Where I come from, sex-ed is pathetic. The only time I ever saw a condom was after high school when I bought a box to take with me to college. I only knew about safe sex practices from the internet. The sex-ed teacher came from our local YMCA and talked mostly about how babies would ruin our lives, but not how to make them, or rather, how to not make them. We didn’t talk about the pleasures of sex or the kinds of sex a person can have. We didn’t talk about consent or relationship violence. And don’t even get me started on the complete absence of queer representation. So, when I started learning about sex from blogs and from YouTube, I realized how much I had been missing. I talked to my sister, a freshman in high school who will likely be sexually active in the near future, and I realized how little she and her friends knew about some pretty important stuff.
I initially wanted to do a project that covered all the things I wish I had learned in health class: safe sex, consent, kinks, queer sex, polyamory, asexuality, how to properly have vaginal sex, anal sex, what to expect, what is normal, and how to talk to my partner. And I wanted to do it in a way that included all types of bodies and people. Then, I realized just how much information that would be. I would have to write a series of novels just to scrape the surface! I had all this information from my favorite YouTube channel, Sexplanations, and the webcomic Oh Joy! Sex Toy that I had recently come across and I wanted to share it all with the world! After a brief crisis and a few delirious minutes in which I considered writing that series of novels, I decided my project would cover the basics: types of sexual and romantic attraction, relationship dynamics, taboos, and consent.
From there, I put together a zine that contained as much information about my topics as possible while still being accessible to an uninformed audience. I tried to keep my fifteen year old self in mind. What information would have been helpful to me as a teenager? I wish I could have included more information about safe sex or about the physical act of sex, but I linked to as many resources as I could. Any information I couldn’t fit on a page is included in a youTube video or web link at the bottom. I’m seriously considering making a second zine that is more in-depth and that covers more topics because I feel this information is so important.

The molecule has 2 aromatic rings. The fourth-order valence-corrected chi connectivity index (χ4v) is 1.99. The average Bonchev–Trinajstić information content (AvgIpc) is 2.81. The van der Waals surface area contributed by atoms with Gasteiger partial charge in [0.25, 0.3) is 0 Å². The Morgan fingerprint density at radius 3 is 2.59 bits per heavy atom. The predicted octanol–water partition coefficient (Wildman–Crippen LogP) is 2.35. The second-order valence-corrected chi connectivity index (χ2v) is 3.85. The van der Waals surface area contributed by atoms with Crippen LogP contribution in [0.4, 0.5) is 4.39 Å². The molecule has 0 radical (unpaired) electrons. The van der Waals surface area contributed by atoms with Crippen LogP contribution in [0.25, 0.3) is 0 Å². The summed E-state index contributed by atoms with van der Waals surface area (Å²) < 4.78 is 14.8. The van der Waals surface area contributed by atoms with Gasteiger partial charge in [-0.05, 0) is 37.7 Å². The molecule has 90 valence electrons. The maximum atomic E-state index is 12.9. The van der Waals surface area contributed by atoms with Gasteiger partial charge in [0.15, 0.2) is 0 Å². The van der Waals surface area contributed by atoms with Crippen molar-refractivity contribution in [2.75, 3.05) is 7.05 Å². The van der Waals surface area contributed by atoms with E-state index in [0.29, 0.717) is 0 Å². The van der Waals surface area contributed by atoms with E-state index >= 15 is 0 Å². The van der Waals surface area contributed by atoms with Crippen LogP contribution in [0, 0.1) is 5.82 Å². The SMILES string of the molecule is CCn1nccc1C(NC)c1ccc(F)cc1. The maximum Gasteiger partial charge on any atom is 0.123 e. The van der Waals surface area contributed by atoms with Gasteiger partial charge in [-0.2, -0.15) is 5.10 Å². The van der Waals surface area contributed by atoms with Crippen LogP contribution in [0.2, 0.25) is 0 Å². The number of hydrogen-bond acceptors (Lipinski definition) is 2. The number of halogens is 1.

Once I finally completed all twelve pages, complete with beautiful illustrations done by an incredibly talented friend of mine, I printed fifty full color copies. Ten went to a zine distribution festival in New York. Ten to The Women’s Center on campus. Ten to UHS and the Gender and Women’s Studies Department, and the rest to friends and anyone else. I also uploaded a digital version to Tumblr. While the Tumblr version currently has a measly 84 notes, most of which are from my friends, the note count has continued steadily upward. I have yet to receive any online feedback, but I did get to see firsthand the impact I made on a few individuals. One friend was giddy for several hours after seeing an illustration of a trans woman on one of the pages. Another learned what a “squish” is and was so excited to finally have a word for all her friend-crushes. Yet another friend looked at every single link in the zine and was inspired to educate herself about LGBTQIA issues so that she could be a better ally to me and my friends.
I don’t know how many people have seen my zine, and I don’t know how or even if it has made a difference to any of them. But, seeing those three people– not to mention myself– learn something new is good enough for me to call this project and absolute success.